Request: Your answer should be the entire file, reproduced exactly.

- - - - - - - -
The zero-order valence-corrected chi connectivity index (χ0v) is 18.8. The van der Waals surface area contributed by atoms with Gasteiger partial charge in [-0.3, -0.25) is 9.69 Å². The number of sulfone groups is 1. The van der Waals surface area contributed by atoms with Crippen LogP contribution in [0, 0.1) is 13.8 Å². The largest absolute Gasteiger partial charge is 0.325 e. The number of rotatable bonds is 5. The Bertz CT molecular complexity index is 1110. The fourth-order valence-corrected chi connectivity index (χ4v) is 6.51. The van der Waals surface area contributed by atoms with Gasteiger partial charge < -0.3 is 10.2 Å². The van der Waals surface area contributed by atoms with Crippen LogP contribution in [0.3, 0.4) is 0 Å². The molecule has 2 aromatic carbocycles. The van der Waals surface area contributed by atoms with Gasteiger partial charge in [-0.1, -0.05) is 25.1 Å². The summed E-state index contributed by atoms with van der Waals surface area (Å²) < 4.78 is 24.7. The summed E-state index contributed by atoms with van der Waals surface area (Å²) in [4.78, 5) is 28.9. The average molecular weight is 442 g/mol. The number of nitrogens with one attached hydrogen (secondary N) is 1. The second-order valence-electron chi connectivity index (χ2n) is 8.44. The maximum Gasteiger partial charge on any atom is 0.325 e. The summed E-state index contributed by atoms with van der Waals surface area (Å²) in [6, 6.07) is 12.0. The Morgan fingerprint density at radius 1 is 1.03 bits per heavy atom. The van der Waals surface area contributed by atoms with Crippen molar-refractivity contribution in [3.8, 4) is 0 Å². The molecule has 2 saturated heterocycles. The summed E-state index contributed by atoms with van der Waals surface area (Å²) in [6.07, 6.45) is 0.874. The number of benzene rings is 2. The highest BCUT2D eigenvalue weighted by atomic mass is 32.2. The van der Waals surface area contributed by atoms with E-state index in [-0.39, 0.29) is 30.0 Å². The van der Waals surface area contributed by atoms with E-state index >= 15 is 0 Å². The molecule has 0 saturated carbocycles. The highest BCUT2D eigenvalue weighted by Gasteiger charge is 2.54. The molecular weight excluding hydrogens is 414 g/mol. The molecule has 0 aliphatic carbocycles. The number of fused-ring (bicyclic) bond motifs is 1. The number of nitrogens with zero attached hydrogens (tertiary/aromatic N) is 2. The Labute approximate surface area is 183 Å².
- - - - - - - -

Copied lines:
The zero-order valence-corrected chi connectivity index (χ0v) is 18.8. The van der Waals surface area contributed by atoms with Gasteiger partial charge in [-0.3, -0.25) is 9.69 Å². The number of sulfone groups is 1. The van der Waals surface area contributed by atoms with Crippen LogP contribution in [0, 0.1) is 13.8 Å². The largest absolute Gasteiger partial charge is 0.325 e. The number of rotatable bonds is 5. The Bertz CT molecular complexity index is 1110. The fourth-order valence-corrected chi connectivity index (χ4v) is 6.51. The van der Waals surface area contributed by atoms with Gasteiger partial charge < -0.3 is 10.2 Å². The van der Waals surface area contributed by atoms with Crippen LogP contribution in [0.3, 0.4) is 0 Å². The molecule has 2 aromatic carbocycles. The van der Waals surface area contributed by atoms with Gasteiger partial charge in [-0.1, -0.05) is 25.1 Å². The summed E-state index contributed by atoms with van der Waals surface area (Å²) < 4.78 is 24.7. The summed E-state index contributed by atoms with van der Waals surface area (Å²) in [4.78, 5) is 28.9. The average molecular weight is 442 g/mol. The number of nitrogens with one attached hydrogen (secondary N) is 1. The second-order valence-electron chi connectivity index (χ2n) is 8.44. The maximum Gasteiger partial charge on any atom is 0.325 e. The summed E-state index contributed by atoms with van der Waals surface area (Å²) in [6, 6.07) is 12.0. The Morgan fingerprint density at radius 1 is 1.03 bits per heavy atom. The van der Waals surface area contributed by atoms with Crippen molar-refractivity contribution in [3.8, 4) is 0 Å². The molecule has 2 saturated heterocycles. The summed E-state index contributed by atoms with van der Waals surface area (Å²) in [6.07, 6.45) is 0.874. The number of benzene rings is 2. The highest BCUT2D eigenvalue weighted by atomic mass is 32.2. The van der Waals surface area contributed by atoms with E-state index in [-0.39, 0.29) is 30.0 Å². The van der Waals surface area contributed by atoms with E-state index >= 15 is 0 Å². The molecule has 0 saturated carbocycles. The highest BCUT2D eigenvalue weighted by Gasteiger charge is 2.54. The molecular weight excluding hydrogens is 414 g/mol. The molecule has 0 aliphatic carbocycles. The number of fused-ring (bicyclic) bond motifs is 1. The number of nitrogens with zero attached hydrogens (tertiary/aromatic N) is 2. The Labute approximate surface area is 183 Å².